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Accentuating the positive may eliminate the negative in teenagers with anxiety
11 July 2011
Springer Science+Business Media
Researchers say intervening early during teen years may help to prevent adult problems later
Training teenagers to look at social situations positively could help those with anxiety and may help prevent problems persisting into adult life, new research from Oxford University is beginning to suggest.
The researchers found that tasks designed to prompt either positive or negative interpretations of unclear situations can shift how healthy teenagers think about such events. The approach is called ‘cognitive bias modification of interpretations’ or CBM-I.
Having shown in the lab that positive or negative styles of thinking can be induced in adolescents without any anxiety problems, the team now wants to see if it is possible to change the negative thoughts that can drive problems in teenagers with high anxiety.
The researchers from Oxford University, along with a colleague at the Institute of Psychiatry, have published their findings in the Springer journal Child Psychiatry and Human Development.
‘It’s thought that some people may tend to draw negative interpretations of ambiguous situations,’ explains Dr Jennifer Lau who led the work at the Department of Experimental Psychology at Oxford University.
‘For example, I might wave at someone I recently met on the other side of the street. If they don’t wave back, I might think they didn’t remember me – or alternatively, I might think they’re snubbing me.
‘People with anxiety are more likely to assume the latter interpretation. These negative thoughts are believed to drive and maintain their feelings of low mood and anxiety. If you can change that negative style of thinking, perhaps you can change mood in anxious teenagers.’
Adolescence appears to be a general period of vulnerability when problems with anxiety and depression can first emerge, and new treatments are needed. Cognitive behaviour therapy, for example, doesn’t work for everyone and it may not be available everywhere.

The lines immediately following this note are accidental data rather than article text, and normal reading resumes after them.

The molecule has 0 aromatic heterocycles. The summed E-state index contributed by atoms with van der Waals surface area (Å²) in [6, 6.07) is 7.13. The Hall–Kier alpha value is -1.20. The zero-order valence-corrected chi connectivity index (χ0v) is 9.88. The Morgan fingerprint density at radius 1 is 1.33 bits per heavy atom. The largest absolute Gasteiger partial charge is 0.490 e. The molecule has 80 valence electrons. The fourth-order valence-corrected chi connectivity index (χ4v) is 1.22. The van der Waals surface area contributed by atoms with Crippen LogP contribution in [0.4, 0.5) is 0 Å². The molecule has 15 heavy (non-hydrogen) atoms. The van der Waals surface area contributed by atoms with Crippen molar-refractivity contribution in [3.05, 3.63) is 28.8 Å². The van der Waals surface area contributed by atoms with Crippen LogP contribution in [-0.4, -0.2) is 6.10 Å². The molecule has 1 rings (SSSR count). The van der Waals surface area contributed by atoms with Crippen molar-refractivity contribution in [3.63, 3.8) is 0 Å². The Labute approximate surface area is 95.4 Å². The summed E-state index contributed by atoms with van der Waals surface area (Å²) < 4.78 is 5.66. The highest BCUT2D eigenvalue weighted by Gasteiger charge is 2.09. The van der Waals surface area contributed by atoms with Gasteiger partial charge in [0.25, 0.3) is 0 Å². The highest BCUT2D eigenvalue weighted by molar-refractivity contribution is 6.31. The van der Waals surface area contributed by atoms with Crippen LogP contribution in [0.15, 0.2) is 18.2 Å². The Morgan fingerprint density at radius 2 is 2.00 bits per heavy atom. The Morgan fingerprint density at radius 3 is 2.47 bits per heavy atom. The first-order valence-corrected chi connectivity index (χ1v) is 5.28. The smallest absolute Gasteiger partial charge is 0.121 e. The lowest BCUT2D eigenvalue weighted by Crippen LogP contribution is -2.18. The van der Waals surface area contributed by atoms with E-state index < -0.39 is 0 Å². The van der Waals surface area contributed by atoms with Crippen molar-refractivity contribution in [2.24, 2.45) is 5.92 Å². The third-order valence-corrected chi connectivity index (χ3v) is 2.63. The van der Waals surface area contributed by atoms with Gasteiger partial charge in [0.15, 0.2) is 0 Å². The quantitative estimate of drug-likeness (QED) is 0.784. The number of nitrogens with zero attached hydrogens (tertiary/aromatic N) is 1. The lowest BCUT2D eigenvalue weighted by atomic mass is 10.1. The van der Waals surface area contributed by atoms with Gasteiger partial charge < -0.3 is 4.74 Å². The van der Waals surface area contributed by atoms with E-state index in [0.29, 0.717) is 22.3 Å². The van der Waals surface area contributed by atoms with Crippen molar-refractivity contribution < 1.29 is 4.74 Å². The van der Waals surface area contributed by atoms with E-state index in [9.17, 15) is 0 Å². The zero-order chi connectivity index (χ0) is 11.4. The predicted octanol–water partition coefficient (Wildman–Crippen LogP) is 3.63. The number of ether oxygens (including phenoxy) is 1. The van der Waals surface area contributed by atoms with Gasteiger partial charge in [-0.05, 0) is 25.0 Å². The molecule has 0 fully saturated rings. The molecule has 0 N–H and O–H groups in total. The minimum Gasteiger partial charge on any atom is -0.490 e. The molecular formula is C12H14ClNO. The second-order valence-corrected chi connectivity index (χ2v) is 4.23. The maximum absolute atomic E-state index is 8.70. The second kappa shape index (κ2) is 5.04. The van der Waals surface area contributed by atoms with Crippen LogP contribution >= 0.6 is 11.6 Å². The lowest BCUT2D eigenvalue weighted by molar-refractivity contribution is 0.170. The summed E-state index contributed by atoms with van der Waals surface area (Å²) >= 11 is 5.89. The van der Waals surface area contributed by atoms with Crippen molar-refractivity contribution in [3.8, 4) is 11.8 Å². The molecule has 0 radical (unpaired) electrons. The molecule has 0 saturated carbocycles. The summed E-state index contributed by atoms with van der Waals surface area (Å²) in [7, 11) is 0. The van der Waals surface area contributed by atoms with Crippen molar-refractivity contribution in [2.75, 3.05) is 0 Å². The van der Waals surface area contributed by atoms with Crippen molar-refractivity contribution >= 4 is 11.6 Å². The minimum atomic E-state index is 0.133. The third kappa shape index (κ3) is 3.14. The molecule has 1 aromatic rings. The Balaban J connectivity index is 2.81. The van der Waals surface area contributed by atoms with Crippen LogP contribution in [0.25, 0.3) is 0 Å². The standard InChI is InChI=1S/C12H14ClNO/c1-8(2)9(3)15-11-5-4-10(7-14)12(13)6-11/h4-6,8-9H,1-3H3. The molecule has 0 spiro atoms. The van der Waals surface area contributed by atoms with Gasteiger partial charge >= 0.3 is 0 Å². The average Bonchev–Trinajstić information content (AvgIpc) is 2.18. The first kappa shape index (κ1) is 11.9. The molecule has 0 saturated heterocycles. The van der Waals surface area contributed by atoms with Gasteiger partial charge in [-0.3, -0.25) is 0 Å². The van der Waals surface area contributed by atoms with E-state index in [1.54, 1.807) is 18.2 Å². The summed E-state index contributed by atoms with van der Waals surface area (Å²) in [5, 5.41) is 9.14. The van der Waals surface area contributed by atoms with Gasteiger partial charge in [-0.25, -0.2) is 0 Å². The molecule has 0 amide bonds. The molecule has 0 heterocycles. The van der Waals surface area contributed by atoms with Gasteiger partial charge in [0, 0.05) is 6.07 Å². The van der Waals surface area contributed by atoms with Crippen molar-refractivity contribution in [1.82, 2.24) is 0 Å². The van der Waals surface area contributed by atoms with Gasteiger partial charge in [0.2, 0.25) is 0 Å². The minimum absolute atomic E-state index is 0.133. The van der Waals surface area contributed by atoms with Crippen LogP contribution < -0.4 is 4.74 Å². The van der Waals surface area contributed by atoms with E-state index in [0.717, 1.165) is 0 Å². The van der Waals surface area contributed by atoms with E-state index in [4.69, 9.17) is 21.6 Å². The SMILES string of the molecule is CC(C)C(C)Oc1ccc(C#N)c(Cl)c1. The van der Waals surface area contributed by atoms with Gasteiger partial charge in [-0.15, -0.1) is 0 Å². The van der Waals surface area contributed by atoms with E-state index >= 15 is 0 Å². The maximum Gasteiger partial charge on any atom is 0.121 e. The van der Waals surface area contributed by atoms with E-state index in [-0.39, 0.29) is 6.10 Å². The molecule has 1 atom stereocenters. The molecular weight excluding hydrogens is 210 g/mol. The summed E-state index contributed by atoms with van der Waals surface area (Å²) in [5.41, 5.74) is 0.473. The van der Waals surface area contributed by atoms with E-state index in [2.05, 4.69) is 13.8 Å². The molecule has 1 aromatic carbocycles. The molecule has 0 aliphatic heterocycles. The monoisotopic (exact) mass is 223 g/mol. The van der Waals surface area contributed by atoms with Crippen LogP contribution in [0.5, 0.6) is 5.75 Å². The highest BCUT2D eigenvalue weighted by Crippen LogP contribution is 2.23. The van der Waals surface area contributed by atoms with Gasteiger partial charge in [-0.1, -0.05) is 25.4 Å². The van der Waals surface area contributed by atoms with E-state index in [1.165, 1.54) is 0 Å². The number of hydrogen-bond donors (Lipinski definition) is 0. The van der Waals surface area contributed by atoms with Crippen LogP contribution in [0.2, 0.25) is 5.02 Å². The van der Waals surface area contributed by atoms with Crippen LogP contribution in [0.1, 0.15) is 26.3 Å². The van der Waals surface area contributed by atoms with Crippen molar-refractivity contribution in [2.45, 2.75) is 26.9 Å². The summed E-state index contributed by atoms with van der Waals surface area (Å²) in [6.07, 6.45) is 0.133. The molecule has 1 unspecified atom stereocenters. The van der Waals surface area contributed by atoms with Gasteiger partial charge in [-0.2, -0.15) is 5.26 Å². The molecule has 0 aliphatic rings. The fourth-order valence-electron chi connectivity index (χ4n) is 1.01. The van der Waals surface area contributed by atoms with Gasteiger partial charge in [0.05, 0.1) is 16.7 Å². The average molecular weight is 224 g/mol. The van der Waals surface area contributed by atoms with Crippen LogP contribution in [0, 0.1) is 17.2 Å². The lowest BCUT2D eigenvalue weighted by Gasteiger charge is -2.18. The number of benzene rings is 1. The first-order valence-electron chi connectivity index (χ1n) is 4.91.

Estimates vary about prevalence of anxiety among teenagers, but it could be around 10–15%. The teenage years are a period when biological changes coincide with the development of areas of the brain involved in emotional control and with big social changes, such as changing schools and friendship groups, and first romantic interests. Yet despite this, anxiety and depression in adolescents has remained a rather neglected area of study compared with adults.
‘Of course it’s normal for teenagers to be worried about exams, friends, social acceptance, and about the future generally,’ says Dr Lau. ‘But anxiety can become a problem when it becomes persistent or is out of proportion to the situation. For example when someone is doing well at school but still worries all the time and can’t control the worry. In some extreme cases kids avoid going to school because they are anxious. This is not being just a little bit worried.’
Dr Lau and colleagues set out to assess whether simple training tasks carried out at a computer screen can change the reactions teenagers have to imagined social situations, leading them to take either more positive interpretations of the situations or more negative.
Thirty-six healthy teenagers from schools in Oxfordshire and Buckinghamshire took part in the study, and were randomly allocated to receive training designed to boost positive readings of scenarios or negative readings.
The training consisted of working through a set of short scenarios involving social situations that are familiar – such as reading a comment about your photo on facebook – but ambiguous in how you might respond to them emotionally.
The volunteers then had to complete these ambiguous stories, being prompted to give answers which tended to resolve the situation in either a positive way or a negative way – depending on what type of training they were allocated to in the study.
Following this period of training, the researchers assessed if there was any difference in how likely participants were to rate further scenarios as positive or negative. Volunteers’ mood was also assessed throughout the study.
The researchers found that the training task was able to induce different interpretation biases in the teenagers. Those who received positive training tended to endorse positive readings of the ambiguous scenarios, while those who received the negative training were more likely to view the scenarios more negatively. It suggests that the approach is able to shift teenager’s interpretations of situations, at least in this laboratory setting.
Dr Lau says: ‘Although these results are early, and among a limited number of healthy teenagers, we hope this approach to encourage positive interpretations of events will prove to be a powerful tool. If we are able to intervene early and effectively in teenagers with anxiety, we may be able to prevent later adult problems.
‘The next steps are to give people with high levels of anxiety these training tasks to see if it helps change their mood over significant periods of time.’